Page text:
Health is at the forefront of our minds today.
Before or during the quarantine period, you have asked these questions to yourself:
Can I call myself truly healthy? Are my lifestyle choices supporting me now? What should I change in what I consume every day? What foods should I eat to help boost my immune system?
Let's rethink our previous lifestyle choices to see what we can change for the better.
This book by Hector Garcia and Francesc Millares entitled Ikigai: The Japanese Secret to a Long and Happy Life has presented information out of their research interviews in Okinawa Prefecture in Japan. The goal of the research is to find the meaning of Ikigai — purpose in life — among those who live a long life. What makes a long life a purposeful one?
They find it in Ogimi, a village found within Okinawa. It is the village of longevity, recognized for having the highest proportion of elderly persons in Japan.
Based on the authors’ research, they have these things in common.
They eat right.
Residents of Ogimi eat a wide variety of food — an average of 18 foods each day and over 200 different types. They eat 5 servings of fruits and veggies per day.
Grains - noodles and rice - are the foundation of their diet. They like cane sugar, fish (3x a week) and a citrus fruit called shikuwasa. This fruit is part of almost every meal. They serve food in small plates and stop eating when they are 80% full.
To live a long, healthy life, include fruits and vegetables into your daily diet. These are not only for side dish or deserts.
If you want to track your progress, try using Daily Dozen app. Every day, you will go through a checklist of the foods you need to consume daily, with the recommended serving.
They move every day.
Vegetable gardening is one of their favorite activities. In fact, most of the supercentenarians interviewed by the researchers own a vegetable garden and work on them every day. Some sell their harvest at the local market.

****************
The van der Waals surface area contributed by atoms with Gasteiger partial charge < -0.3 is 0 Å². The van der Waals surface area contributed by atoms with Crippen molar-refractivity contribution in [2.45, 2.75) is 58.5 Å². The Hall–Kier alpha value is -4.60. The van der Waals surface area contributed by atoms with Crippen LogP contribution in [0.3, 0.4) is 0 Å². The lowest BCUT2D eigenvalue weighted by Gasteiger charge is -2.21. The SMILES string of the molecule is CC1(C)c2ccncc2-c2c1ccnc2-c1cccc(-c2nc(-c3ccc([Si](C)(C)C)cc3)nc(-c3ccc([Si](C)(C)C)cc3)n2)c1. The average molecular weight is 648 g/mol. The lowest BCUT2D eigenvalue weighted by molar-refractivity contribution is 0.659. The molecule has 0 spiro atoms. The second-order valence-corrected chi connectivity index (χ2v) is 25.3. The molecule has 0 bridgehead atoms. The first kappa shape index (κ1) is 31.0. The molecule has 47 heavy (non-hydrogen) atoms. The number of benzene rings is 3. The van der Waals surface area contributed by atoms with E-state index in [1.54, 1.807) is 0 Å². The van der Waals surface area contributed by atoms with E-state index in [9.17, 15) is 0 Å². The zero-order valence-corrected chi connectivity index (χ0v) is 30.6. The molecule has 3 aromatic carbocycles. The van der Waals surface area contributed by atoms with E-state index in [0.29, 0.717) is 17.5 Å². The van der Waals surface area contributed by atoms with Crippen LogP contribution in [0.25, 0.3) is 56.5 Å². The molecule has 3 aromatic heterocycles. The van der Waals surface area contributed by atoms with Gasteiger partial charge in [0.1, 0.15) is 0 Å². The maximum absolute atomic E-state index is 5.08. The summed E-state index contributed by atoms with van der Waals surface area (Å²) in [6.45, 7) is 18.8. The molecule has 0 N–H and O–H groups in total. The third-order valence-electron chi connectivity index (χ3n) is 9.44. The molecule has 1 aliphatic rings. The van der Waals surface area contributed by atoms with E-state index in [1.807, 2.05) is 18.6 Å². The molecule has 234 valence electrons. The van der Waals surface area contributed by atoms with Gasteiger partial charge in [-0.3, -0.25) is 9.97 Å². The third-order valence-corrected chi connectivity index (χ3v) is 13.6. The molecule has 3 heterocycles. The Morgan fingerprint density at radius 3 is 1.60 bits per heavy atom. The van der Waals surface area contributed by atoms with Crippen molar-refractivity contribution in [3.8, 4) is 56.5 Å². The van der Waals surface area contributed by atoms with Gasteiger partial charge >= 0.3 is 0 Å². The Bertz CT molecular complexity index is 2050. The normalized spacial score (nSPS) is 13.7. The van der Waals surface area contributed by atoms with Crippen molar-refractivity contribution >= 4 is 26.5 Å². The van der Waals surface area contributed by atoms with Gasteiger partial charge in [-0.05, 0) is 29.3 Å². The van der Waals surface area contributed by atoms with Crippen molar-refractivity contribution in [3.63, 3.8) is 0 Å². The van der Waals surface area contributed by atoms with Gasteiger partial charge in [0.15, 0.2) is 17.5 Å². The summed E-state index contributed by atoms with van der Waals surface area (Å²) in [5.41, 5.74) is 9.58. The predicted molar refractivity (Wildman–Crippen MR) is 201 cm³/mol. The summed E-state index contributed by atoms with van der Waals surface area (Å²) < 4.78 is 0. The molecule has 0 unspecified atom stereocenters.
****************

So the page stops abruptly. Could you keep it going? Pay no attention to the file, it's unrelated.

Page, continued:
They go from one location to another only by biking, driving or walking. Okinawa is the only Japanese province without trains.
The simple act of walking does wonders for the body. It can help you maintain your weight, a good mood, and prevent the risk of diseases. Squeeze in 15 to 30 minutes of walking daily if you don't have a regular workout. I also wrote about daily movement here.
They maintain close social relationships with their families and community.
These are the three things they found out from the study:
- That social connections are great for us, and that loneliness kills. It turns out that people who are more socially connected to family, to friends, to the community, are happier. They’re physically healthier, and they live longer than people who are less well connected.
- That it’s not just the number of friends you have, and it’s not whether you’re in a committed relationship, but it’s the quality of your close relationships that matters.
- That good relationships don’t just protect our bodies, they protect our brains. It turns out that being in a securely attached relationship to another person in your 80s is protective, that the people who are in relationships where they really feel they can count on the other person in times of need, those people’s memories stay sharper longer.
This is a study done in America and appears to be consistent with the lifestyle of the residents of Ogimi.
Almost everyone in this village volunteers for some kind of cause or organization. They socialize — sing, dance, celebrate together. They smile a lot and seem to have caught that one thing that makes this life worthwhile: happiness.
Living longer doesn’t mean being stuck at home, living with a disease with nothing else to look forward to. It can be disease-, stress- and worry-free. But you have to strive for a healthier mind and body now.
The supercentenarians of Japan are living proof that a long life can be a satisfying life. One that others can only dream of. You can turn this dream into reality.
You can eat healthy every day, exercise regularly, maintain a good relationship with friends and family, and be an active member of the community.
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